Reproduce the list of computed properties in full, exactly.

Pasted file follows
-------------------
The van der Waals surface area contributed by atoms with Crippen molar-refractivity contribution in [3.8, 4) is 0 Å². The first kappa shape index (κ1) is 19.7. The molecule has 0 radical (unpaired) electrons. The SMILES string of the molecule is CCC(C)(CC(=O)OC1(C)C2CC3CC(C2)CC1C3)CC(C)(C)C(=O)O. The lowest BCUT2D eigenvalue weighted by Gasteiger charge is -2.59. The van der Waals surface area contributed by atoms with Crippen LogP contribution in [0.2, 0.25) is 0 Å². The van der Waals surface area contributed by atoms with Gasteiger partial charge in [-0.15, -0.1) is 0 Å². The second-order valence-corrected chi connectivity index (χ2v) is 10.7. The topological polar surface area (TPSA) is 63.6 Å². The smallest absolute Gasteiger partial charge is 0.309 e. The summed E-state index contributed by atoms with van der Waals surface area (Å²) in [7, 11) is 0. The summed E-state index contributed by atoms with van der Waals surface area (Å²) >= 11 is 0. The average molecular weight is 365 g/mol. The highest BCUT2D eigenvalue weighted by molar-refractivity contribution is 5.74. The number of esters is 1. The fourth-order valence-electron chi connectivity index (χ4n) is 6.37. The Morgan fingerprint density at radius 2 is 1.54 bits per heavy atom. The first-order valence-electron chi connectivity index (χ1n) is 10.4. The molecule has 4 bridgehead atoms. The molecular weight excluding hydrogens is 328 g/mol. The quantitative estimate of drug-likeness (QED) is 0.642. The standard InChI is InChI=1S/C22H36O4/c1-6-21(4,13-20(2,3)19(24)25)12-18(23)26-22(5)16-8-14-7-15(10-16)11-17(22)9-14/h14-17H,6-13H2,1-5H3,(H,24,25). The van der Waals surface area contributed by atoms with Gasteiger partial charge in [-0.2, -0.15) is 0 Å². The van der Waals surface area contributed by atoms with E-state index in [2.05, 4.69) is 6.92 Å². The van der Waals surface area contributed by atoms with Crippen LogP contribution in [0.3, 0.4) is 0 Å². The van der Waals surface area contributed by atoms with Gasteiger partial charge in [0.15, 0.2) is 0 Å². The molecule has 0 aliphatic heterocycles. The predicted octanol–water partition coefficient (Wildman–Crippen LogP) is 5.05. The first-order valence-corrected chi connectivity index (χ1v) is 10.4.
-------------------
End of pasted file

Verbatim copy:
The van der Waals surface area contributed by atoms with Crippen molar-refractivity contribution in [3.8, 4) is 0 Å². The first kappa shape index (κ1) is 19.7. The molecule has 0 radical (unpaired) electrons. The SMILES string of the molecule is CCC(C)(CC(=O)OC1(C)C2CC3CC(C2)CC1C3)CC(C)(C)C(=O)O. The lowest BCUT2D eigenvalue weighted by Gasteiger charge is -2.59. The van der Waals surface area contributed by atoms with Crippen LogP contribution in [0.2, 0.25) is 0 Å². The van der Waals surface area contributed by atoms with Gasteiger partial charge in [-0.15, -0.1) is 0 Å². The second-order valence-corrected chi connectivity index (χ2v) is 10.7. The topological polar surface area (TPSA) is 63.6 Å². The smallest absolute Gasteiger partial charge is 0.309 e. The summed E-state index contributed by atoms with van der Waals surface area (Å²) in [7, 11) is 0. The summed E-state index contributed by atoms with van der Waals surface area (Å²) >= 11 is 0. The average molecular weight is 365 g/mol. The highest BCUT2D eigenvalue weighted by molar-refractivity contribution is 5.74. The number of esters is 1. The fourth-order valence-electron chi connectivity index (χ4n) is 6.37. The Morgan fingerprint density at radius 2 is 1.54 bits per heavy atom. The first-order valence-electron chi connectivity index (χ1n) is 10.4. The molecule has 4 bridgehead atoms. The molecular weight excluding hydrogens is 328 g/mol. The quantitative estimate of drug-likeness (QED) is 0.642. The standard InChI is InChI=1S/C22H36O4/c1-6-21(4,13-20(2,3)19(24)25)12-18(23)26-22(5)16-8-14-7-15(10-16)11-17(22)9-14/h14-17H,6-13H2,1-5H3,(H,24,25). The van der Waals surface area contributed by atoms with Gasteiger partial charge in [-0.2, -0.15) is 0 Å². The van der Waals surface area contributed by atoms with E-state index in [2.05, 4.69) is 6.92 Å². The van der Waals surface area contributed by atoms with Crippen LogP contribution in [0.3, 0.4) is 0 Å². The van der Waals surface area contributed by atoms with Gasteiger partial charge in [0.15, 0.2) is 0 Å². The molecule has 0 aliphatic heterocycles. The predicted octanol–water partition coefficient (Wildman–Crippen LogP) is 5.05. The first-order valence-corrected chi connectivity index (χ1v) is 10.4.